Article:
New automakers ranging from Faraday Future to Lucid Motors also have Tesla to thank for paving the way. Faraday Future has been in the automotive blog-o-sphere for a while now, but you might have never heard of Lucid Motors. It’s probably time to start paying attention to them.

The California automaker has showcased the Lucid Air, an electric sedan with a starting price of $52,500 (after tax credits) and enough technology to make the Model S look like a Model T.

But how likely is Lucid to actually produce cars and challenge Elon Musk and company? Continue reading >>>

2017: The Year the Future Arrives

Think back five years.

The year was 2012. It wasn’t that long ago, but in terms of advancements in the auto industry, it was an eternity. After doing a quick Google search for “car trends 2012,” I found a quaint little article from January of that year in the USA Today with the headline “Five auto trends that will shake up 2012.”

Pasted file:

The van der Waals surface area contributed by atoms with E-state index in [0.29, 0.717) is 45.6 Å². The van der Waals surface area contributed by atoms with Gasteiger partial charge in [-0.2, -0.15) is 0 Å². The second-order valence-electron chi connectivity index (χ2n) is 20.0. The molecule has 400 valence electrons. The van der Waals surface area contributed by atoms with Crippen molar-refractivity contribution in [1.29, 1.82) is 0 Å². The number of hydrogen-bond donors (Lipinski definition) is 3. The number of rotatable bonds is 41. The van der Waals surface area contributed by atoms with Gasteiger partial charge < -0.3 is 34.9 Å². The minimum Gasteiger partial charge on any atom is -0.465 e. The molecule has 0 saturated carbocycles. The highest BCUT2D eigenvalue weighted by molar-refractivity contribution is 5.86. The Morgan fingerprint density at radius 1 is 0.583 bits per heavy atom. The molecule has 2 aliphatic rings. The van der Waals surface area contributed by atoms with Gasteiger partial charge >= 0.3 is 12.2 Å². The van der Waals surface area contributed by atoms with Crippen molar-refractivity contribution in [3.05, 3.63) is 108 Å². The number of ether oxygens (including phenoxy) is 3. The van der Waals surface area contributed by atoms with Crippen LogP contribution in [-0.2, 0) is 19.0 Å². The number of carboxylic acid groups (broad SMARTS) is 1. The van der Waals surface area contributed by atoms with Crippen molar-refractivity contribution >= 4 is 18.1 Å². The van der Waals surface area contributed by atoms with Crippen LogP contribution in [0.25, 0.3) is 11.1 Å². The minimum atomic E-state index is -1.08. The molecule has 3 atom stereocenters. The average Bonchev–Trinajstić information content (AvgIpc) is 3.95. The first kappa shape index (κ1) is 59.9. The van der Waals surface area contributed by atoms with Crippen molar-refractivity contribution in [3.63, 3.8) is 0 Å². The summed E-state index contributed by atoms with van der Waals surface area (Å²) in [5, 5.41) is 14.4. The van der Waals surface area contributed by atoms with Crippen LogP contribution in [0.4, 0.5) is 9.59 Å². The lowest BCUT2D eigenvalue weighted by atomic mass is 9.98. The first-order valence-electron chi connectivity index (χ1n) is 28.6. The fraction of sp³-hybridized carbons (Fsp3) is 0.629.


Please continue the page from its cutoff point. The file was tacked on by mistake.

The article mentioned things like stop/start engine technology, multiple air bags, smaller gas-powered engines, and simple infotainment controls.

Earth-shattering stuff, right?

Compare that list to what to expect for 2017 and you’d think we jumped ahead 20 years, not just five. Here’s where we are now. Continue reading >>>

Newsflash: Electric Cars Are Here!

2016_nissan_leaf

A lot of people don’t realize this, but it’s possible, right now, to head to a local dealer and drive home in an electric car. You, being an informed and educated car guru, are likely well aware of this. Up to 60 percent of the American public, however, don’t realize that plug-in electric cars are a thing.

Last summer I drove a brand new Nissan Leaf onto a local community college campus to help set up an event. The response from people that day was complete disbelief that a car could run so silently.

“It’s electric,” I said.

“Electric? Like you plug it in?”

“Yup.”

“So it doesn’t need gas?”

“Nope.”

Most of the folks I spoke with that day didn’t know about electric cars. As it turns out, most people in America don’t either.